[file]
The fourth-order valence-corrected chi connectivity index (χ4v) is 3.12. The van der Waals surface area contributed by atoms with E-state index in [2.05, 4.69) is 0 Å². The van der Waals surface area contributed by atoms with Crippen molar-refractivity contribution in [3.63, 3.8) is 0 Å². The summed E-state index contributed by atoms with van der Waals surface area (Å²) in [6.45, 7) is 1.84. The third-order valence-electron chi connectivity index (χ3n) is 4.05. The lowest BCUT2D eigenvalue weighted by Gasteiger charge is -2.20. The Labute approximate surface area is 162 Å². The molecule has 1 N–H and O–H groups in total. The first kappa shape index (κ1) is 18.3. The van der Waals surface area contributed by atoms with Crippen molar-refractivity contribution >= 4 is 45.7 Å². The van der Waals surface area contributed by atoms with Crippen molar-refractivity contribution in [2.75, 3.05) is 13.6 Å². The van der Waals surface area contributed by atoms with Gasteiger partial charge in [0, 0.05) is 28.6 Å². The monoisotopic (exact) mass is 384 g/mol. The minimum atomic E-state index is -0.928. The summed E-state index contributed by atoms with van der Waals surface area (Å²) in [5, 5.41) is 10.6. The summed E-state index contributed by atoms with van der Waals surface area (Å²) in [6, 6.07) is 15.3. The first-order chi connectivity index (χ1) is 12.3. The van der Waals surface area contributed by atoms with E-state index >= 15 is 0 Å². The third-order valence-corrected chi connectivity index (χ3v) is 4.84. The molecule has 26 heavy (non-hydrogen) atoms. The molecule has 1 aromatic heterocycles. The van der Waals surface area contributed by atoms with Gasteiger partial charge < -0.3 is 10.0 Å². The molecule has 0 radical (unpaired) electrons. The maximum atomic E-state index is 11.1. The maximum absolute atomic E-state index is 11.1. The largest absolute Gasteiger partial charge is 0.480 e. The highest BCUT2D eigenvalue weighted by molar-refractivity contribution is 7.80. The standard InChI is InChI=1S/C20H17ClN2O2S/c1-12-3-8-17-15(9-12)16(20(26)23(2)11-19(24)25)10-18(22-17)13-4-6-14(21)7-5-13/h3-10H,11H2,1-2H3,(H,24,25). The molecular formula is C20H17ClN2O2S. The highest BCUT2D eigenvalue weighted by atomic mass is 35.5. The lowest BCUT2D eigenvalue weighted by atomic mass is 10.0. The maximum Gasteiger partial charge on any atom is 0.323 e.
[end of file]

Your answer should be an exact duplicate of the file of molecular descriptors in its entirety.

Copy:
The fourth-order valence-corrected chi connectivity index (χ4v) is 3.12. The van der Waals surface area contributed by atoms with E-state index in [2.05, 4.69) is 0 Å². The van der Waals surface area contributed by atoms with Crippen molar-refractivity contribution in [3.63, 3.8) is 0 Å². The summed E-state index contributed by atoms with van der Waals surface area (Å²) in [6.45, 7) is 1.84. The third-order valence-electron chi connectivity index (χ3n) is 4.05. The lowest BCUT2D eigenvalue weighted by Gasteiger charge is -2.20. The Labute approximate surface area is 162 Å². The molecule has 1 N–H and O–H groups in total. The first kappa shape index (κ1) is 18.3. The van der Waals surface area contributed by atoms with Crippen molar-refractivity contribution >= 4 is 45.7 Å². The van der Waals surface area contributed by atoms with Crippen molar-refractivity contribution in [2.75, 3.05) is 13.6 Å². The van der Waals surface area contributed by atoms with Gasteiger partial charge in [0, 0.05) is 28.6 Å². The monoisotopic (exact) mass is 384 g/mol. The minimum atomic E-state index is -0.928. The summed E-state index contributed by atoms with van der Waals surface area (Å²) in [5, 5.41) is 10.6. The summed E-state index contributed by atoms with van der Waals surface area (Å²) in [6, 6.07) is 15.3. The first-order chi connectivity index (χ1) is 12.3. The van der Waals surface area contributed by atoms with E-state index >= 15 is 0 Å². The third-order valence-corrected chi connectivity index (χ3v) is 4.84. The molecule has 26 heavy (non-hydrogen) atoms. The molecule has 1 aromatic heterocycles. The van der Waals surface area contributed by atoms with Gasteiger partial charge < -0.3 is 10.0 Å². The molecule has 0 radical (unpaired) electrons. The maximum atomic E-state index is 11.1. The maximum absolute atomic E-state index is 11.1. The largest absolute Gasteiger partial charge is 0.480 e. The highest BCUT2D eigenvalue weighted by molar-refractivity contribution is 7.80. The standard InChI is InChI=1S/C20H17ClN2O2S/c1-12-3-8-17-15(9-12)16(20(26)23(2)11-19(24)25)10-18(22-17)13-4-6-14(21)7-5-13/h3-10H,11H2,1-2H3,(H,24,25). The molecular formula is C20H17ClN2O2S. The highest BCUT2D eigenvalue weighted by atomic mass is 35.5. The lowest BCUT2D eigenvalue weighted by atomic mass is 10.0. The maximum Gasteiger partial charge on any atom is 0.323 e.